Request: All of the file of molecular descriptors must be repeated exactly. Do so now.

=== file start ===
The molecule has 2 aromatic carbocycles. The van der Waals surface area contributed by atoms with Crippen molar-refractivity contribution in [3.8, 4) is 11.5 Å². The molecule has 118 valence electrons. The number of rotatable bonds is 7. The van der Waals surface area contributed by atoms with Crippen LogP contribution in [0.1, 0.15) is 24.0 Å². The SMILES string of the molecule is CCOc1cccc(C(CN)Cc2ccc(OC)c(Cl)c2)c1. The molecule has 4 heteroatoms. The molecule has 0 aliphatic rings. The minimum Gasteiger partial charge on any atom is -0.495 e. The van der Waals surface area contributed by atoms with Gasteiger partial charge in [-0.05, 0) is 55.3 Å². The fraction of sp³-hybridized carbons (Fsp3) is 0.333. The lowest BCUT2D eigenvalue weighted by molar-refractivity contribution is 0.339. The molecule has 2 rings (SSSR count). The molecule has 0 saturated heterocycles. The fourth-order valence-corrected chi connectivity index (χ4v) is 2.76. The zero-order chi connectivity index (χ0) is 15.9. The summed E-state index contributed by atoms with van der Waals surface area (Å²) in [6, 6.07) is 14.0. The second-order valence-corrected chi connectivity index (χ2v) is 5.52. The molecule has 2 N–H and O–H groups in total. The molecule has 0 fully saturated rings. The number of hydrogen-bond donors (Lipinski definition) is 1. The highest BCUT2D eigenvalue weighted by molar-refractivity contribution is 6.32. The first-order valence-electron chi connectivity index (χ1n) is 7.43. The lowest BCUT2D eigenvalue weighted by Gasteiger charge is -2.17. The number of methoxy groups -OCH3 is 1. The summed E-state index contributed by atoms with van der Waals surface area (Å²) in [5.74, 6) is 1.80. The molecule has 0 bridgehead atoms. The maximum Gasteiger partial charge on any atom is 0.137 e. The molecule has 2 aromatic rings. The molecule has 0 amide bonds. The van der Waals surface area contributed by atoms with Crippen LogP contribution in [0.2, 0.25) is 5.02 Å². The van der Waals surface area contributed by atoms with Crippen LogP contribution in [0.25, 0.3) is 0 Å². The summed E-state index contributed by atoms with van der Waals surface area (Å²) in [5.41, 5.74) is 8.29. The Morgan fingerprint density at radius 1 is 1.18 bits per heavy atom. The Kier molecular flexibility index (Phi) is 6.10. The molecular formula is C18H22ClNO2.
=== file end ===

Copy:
The molecule has 2 aromatic carbocycles. The van der Waals surface area contributed by atoms with Crippen molar-refractivity contribution in [3.8, 4) is 11.5 Å². The molecule has 118 valence electrons. The number of rotatable bonds is 7. The van der Waals surface area contributed by atoms with Crippen LogP contribution in [0.1, 0.15) is 24.0 Å². The SMILES string of the molecule is CCOc1cccc(C(CN)Cc2ccc(OC)c(Cl)c2)c1. The molecule has 4 heteroatoms. The molecule has 0 aliphatic rings. The minimum Gasteiger partial charge on any atom is -0.495 e. The van der Waals surface area contributed by atoms with Gasteiger partial charge in [-0.05, 0) is 55.3 Å². The fraction of sp³-hybridized carbons (Fsp3) is 0.333. The lowest BCUT2D eigenvalue weighted by molar-refractivity contribution is 0.339. The molecule has 2 rings (SSSR count). The molecule has 0 saturated heterocycles. The fourth-order valence-corrected chi connectivity index (χ4v) is 2.76. The zero-order chi connectivity index (χ0) is 15.9. The summed E-state index contributed by atoms with van der Waals surface area (Å²) in [6, 6.07) is 14.0. The second-order valence-corrected chi connectivity index (χ2v) is 5.52. The molecule has 2 N–H and O–H groups in total. The molecule has 0 fully saturated rings. The number of hydrogen-bond donors (Lipinski definition) is 1. The highest BCUT2D eigenvalue weighted by molar-refractivity contribution is 6.32. The first-order valence-electron chi connectivity index (χ1n) is 7.43. The lowest BCUT2D eigenvalue weighted by Gasteiger charge is -2.17. The number of methoxy groups -OCH3 is 1. The summed E-state index contributed by atoms with van der Waals surface area (Å²) in [5.74, 6) is 1.80. The molecule has 0 bridgehead atoms. The maximum Gasteiger partial charge on any atom is 0.137 e. The molecule has 2 aromatic rings. The molecule has 0 amide bonds. The van der Waals surface area contributed by atoms with Crippen LogP contribution in [0.2, 0.25) is 5.02 Å². The van der Waals surface area contributed by atoms with Crippen LogP contribution in [0.25, 0.3) is 0 Å². The summed E-state index contributed by atoms with van der Waals surface area (Å²) in [5.41, 5.74) is 8.29. The Morgan fingerprint density at radius 1 is 1.18 bits per heavy atom. The Kier molecular flexibility index (Phi) is 6.10. The molecular formula is C18H22ClNO2.